Burosumab Improved Rickets, Phosphate Metabolism, and Clinical Outcomes Compared to Conventional Therapy in Children with X-Linked Hypophosphatemia (XLH) - A Randomized Controlled Phase 3 Study2018In: Hormone Research in Paediatrics, ISSN 1663-2818, E-ISSN 1663-2826, Vol. 90, no Suppl.1, p. 57-58Article in journal (Other academic)
    Abstract [en]

    In children with XLH, high circulating levels of FGF23 cause hypophosphatemia with consequent rickets, skeletal deformities, and growth impairment. Conventional therapy consists of multiple daily doses of oral phosphate and active vitamin D (Pi/D). Burosumab is a fully human monoclonal antibody against FGF23 indicated for the treatment of XLH.

    In the active-control study CL301 (NCT02915705), 61 children with XLH (1-12 years old) were randomized (1:1) to receive subcutaneous burosumab starting at 0.8 mg/kg every 2 weeks (Q2W) or Pi/D as prescribed by investigators. Eligibility criteria included a Total Rickets Severity Score (RSS) ≥2.0 and prior receipt of Pi/D. The primary endpoint was healing of rickets at Week 40 assessed by radiologists blinded to treatment using the Radiographic Global Impression of Change (RGI-C).

    At Week 40, burosumab significantly improved rickets compared with Pi/D (RGI-C global score least squares [LS] mean ± SE: +1.92 ± 0.11 vs +0.77 ± 0.11; p<0.0001). More subjects in the burosumab group had substantial healing (RGI-C ≥+2.0) at Week 40, compared with the Pi/D group (21/29, 72% vs 2/32, 6%; odds ratio of 39.1, p<0.0001). Additional evidence for improvement of rickets included decreased Total RSS (LS mean ± SE change, burosumab vs Pi/D: -2.04 ± 0.145 vs -0.71 ± 0.138; p<0.0001), decreased alkaline phosphatase (-131 ± 13 vs -35 ± 19; p<0.0001), and improved RGI-C lower limb deformity score (+0.62 ± 0.12 vs +0.21 ± 0.12; p=0.020). At Week 40, increases in serum phosphorous (p<0.0001) and TmP/GFR (p<0.0001) were significantly greater with burosumab compared with Pi/D. Standing height Z-score increased in both treatment groups from baseline to Week 40 with an LS mean change of +0.15 (95% CI: 0.05, 0.25) for burosumab and +0.08 (-0.02, 0.19) for Pi/D. Percent predicted distance walked in six minutes increased with burosumab (Baseline to Week 40: 62% to 72%) and was unchanged with Pi/D (76% to 75%). Pre-defined adverse events (AEs) of interest, including hypersensitivity and injection site reaction, were higher in the burosumab group, but were mild to moderate in severity overall, with no discontinuations. There were 4 serious AEs (3 burosumab, 1 Pi/D); none were treatment-related and all resolved.

    In this randomized Phase 3 clinical trial, burosumab Q2W re-sulted in significantly greater improvements in rickets and phosphate metabolism compared with conventional therapy in 1-12 year-old children with XLH.

  • 12.
    Rodanaki, Maria
    et al.
    Örebro University, School of Medical Sciences. Department of Paediatrics.
    Lodefalk, Maria
    Örebro University, School of Medical Sciences. Örebro University Hospital. Department of Paediatrics, School of Medical Sciences, Örebro University, Örebro, Sweden; University Health Care Research Center, Faculty of Medicine and Health, Örebro University, Örebro, Sweden.
    Forssell, Katharina
    Department of Paediatrics, Central Hospital, Karlstad, Sweden.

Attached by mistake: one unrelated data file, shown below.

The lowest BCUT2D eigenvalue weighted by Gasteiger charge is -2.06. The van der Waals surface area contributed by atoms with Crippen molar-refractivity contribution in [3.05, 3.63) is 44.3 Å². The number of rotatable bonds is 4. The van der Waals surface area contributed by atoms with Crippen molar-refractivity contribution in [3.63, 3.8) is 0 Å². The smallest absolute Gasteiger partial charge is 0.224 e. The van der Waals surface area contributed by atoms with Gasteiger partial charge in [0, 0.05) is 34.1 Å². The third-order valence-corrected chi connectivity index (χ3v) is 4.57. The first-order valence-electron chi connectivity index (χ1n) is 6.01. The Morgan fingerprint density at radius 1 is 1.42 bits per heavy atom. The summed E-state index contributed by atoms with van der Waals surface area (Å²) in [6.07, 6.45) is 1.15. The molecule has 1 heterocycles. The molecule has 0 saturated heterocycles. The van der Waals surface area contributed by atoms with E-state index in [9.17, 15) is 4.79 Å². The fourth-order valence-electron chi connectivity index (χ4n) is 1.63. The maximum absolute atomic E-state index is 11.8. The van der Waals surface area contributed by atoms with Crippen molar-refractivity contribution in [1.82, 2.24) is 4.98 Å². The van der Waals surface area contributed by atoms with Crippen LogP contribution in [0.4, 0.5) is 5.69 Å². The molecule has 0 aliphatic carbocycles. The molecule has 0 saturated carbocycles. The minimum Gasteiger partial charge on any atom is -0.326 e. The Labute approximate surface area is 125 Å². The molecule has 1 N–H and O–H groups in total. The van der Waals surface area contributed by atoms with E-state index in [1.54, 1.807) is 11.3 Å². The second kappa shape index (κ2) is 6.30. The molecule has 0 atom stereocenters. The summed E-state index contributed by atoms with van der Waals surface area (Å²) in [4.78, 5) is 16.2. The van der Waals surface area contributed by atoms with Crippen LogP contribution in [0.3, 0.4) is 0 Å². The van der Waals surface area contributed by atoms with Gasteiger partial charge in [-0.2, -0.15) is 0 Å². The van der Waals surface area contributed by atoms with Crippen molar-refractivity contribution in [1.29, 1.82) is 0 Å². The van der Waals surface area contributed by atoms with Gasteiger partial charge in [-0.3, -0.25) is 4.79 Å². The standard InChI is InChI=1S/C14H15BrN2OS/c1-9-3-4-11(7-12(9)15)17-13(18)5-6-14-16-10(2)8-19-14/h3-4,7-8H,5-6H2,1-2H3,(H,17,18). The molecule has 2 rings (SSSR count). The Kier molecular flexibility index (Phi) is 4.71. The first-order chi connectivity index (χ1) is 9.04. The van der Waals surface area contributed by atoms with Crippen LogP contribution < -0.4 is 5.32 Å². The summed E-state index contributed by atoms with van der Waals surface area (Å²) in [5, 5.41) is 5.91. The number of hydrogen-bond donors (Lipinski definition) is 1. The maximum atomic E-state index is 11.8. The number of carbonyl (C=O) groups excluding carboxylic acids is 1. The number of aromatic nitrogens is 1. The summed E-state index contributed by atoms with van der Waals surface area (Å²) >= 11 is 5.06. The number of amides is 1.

Arvidsson, Carl-Göran
    Department of Paediatrics, Västerås Hospital, Västerås, Sweden.
    Forssberg, Maria
    Department of Paediatrics, Central Hospital, Karlstad, Sweden.
    Åman, Jan
    Department of Paediatrics, School of Medical Sciences, Örebro University, Örebro, Sweden.
    The Incidence of Childhood Thyrotoxicosis Is Increasing in Both Girls and Boys in Sweden2019In: Hormone Research in Paediatrics, ISSN 1663-2818, E-ISSN 1663-2826, Vol. 91, no 3, p. 195-202Article in journal (Refereed)
    Abstract [en]

    BACKGROUND: We found an increase in the incidence rate (IR) of childhood thyrotoxicosis (CT) during the 1990s in central Sweden. The optimal treatment method for CT is a subject that is still debated upon.

    OBJECTIVES: To investigate whether the increase in IR of CT in Sweden persists and to study the treatment outcome.

    METHOD: Children <16 years of age diagnosed with CT during 2000-2009 and living in 1 of 5 counties in central Sweden were identified retrospectively using hospital registers. Data on clinical and biochemical characteristics and outcomes of treatment were collected from medical records. The corresponding data from 1990 to 1999 were pooled with the new data.

    RESULTS: In total, 113 children were diagnosed with CT during 1990-2009 in the study area. The overall IR was 2.2/100,000 person-years (95% CI 1.2-2.5/100,000 person-years). The IR was significantly higher during 2000-2009 than during 1990-1999 (2.8/100,000 [2.2-3.6] vs. 1.6/100,000 person-years [1.2-2.2], p = 0.006). The increase was significant for both sexes. Seventy percent of the patients who completed the planned initial treatment with antithyroid drugs (ATDs) and were not lost to follow-up relapsed within 3 years. Boys tended to relapse earlier than girls (6.0 months after drug withdrawal [95% CI 1.9-10.0] vs. 12.0 months [95% CI 6.8-17.3], p = 0.074).

    CONCLUSIONS: The IR of CT is increasing in both girls and boys. Relapse rate after withdrawal of ATD treatment is 70%. Boys tend to relapse earlier than girls, and this needs to be further investigated.

  • 13.
    Rodanaki, Maria
    et al.
    Örebro University, School of Medical Sciences. Department of Pediatrics.
    Lodefalk, Maria
    Örebro University, School of Medical Sciences. Örebro University Hospital. Department of Pediatrics, Örebro University, Örebro, Sweden; Faculty of Medicine and Health, University Health Care Research Center, Örebro University, Örebro, Sweden.